Flash Fiction Time + Bard Girl Press

Since I’m feeling less like THE DEATH this week, I went ahead and wrote some flash fiction! This is another based on Chuck Wendig’s Flash Fiction Challenge. This week? Dragon. Two thousand words max. Period.

What came to my mind? PIRATES AND DRAGONS, of course. Because part of my mind lives under the sea, and I don’t mean where Ariel lives AMIRITE?! (Just kidding. It lives in that trove full of dinglehoppers and stuff. No shame.) So here’s mah story, The Dragon!

The Dragon.

That was the name of the head ship, one that struck fear into every corsair soul what’s ever saw it.

The bow rose up into a fearsome silver scowl, nostrils flared and mouth gaping. If you stared long enough at him, the Dragon might just hurl fire at you.

We didn’t even have to spread that myth- it was true. Hallucinations at sea had nothing on a ship powered by fire and steam. Like Blackbeard a kiloyear before us, we knew how to play the game to win.

It was time for another skirmish. Captain Lehgaard called down the sleek metal stairs from the wheel, “Twos and Fours, boys. Let’s make them understand their predicament.”

Twos and Fours. The largest cannons on the Dragon, gaping tubes waiting to smash holes in lesser ships. Metal shrapnel was always more glorious than wood when it flew.

I helped load the Port Four, forming the chain of men it took to heft the shining cannonballs into each tube. More voices called overhead, synchronizing sound with a flurry of movement. The enemy ship had apparently noted our position, and were preparing themselves to fight.

“No matter,” Captain called, “Dragons fear nothing!”

“Aye! Aye! Aye!” A chorus of voices met to cheer, my voice one of them. I had spent my entire life waiting to be aboard a ship, waiting to claim the whole world in our name, and here I was, part of the most fearsome crew that sailed the World’s Sea. In piracy, there are no rules. So it had always been, so I guessed it might be forever.

Besides, it wasn’t illegal- Corsairship was the most profitable life, endorsed by whoever paid the bills—and the governments of various countries always paid the bills.

Heave, ho, one two three four, the cannons were loaded, poised to strike against the foe ship. The flag that flew over their heads was a tri-colored one, stripes bleeding off the ends into a murky gray sky. Our flag was always our own—fire poured from the maw of the beast, spewing orange across black fabric, dousing the skeletons that lay below in a bath of heat. I checked the scope. Their captain stood at the helm, scoping back at me. Her hair tumbled down in dark brown waves, the crown of it topped by a glaring red tricorne.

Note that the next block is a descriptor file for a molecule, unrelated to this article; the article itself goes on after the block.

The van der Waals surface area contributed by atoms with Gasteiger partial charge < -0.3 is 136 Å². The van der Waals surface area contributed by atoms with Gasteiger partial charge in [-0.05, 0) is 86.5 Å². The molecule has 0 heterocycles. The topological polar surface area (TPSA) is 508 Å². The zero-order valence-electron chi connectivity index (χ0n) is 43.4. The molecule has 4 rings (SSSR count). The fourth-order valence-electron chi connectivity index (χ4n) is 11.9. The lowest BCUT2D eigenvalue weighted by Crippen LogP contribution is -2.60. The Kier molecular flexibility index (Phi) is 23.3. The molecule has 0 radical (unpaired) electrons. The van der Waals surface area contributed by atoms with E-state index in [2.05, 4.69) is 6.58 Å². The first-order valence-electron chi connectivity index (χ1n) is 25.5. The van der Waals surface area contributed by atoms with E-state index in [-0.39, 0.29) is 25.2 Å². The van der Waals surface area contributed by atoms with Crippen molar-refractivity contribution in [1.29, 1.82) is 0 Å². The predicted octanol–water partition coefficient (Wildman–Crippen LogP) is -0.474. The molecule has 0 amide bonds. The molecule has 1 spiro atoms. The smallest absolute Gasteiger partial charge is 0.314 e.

I knew exactly who she was, and I wasn’t prepared for the dull thuds in my chest.

Tique Zandette.

The name shook even the sturdiest of men. Thousands of stories spanned the seas of her exploits—stories that seemed to span longer than a lifetime. Many considered Tique Zandette to be a name, a title, rather than a person, but I knew better: she had the gift of immortality, hard-won long ago. How else would the woman always look the same, even as the passage of time sank the ships in us all?

“Captain, you seein’ what I’m seein’?”

Captain Lehgaard took big steps down to me, taking the scope in one hand. He eyed the ship and its contents carefully. “Damned Tique. Does she ever quit?”

No one else heard it, but I could pinpoint the quiver in his voice.

“We’ve never encountered her before, Captain, what is the plan?”

“Dragons fear nothing,” he repeated, much quieter than before. He turned to the deck, his voice now thunder. “Men! Today is our day. Today, we take down a living legend!”

Cheers erupted from all over.

“Captain Tique Zandette helms the foe ship this day.”

The cheers staggered to a halt. The resulting silence was even louder.

“Dragons fear nothing. You hear me?” He seemed to be shouting to the other ship now. “THE DRAGON FEARS NOTHING!”

A halfhearted “Aye!” passed around the deck. Lehgaard turned to me, his jaw set. “We load every cannon, everything we’ve got. We take her, or she takes nothing, you understand me?”

I nodded.

Shots rang out over the open water. They were not ours. One flew far over us, missing entirely, while another made a massive dent in the hull of the Dragon.

“Blasted whore,” the Captain cursed, more at the ship than the woman, “we are never outshot. READY IN THREE!”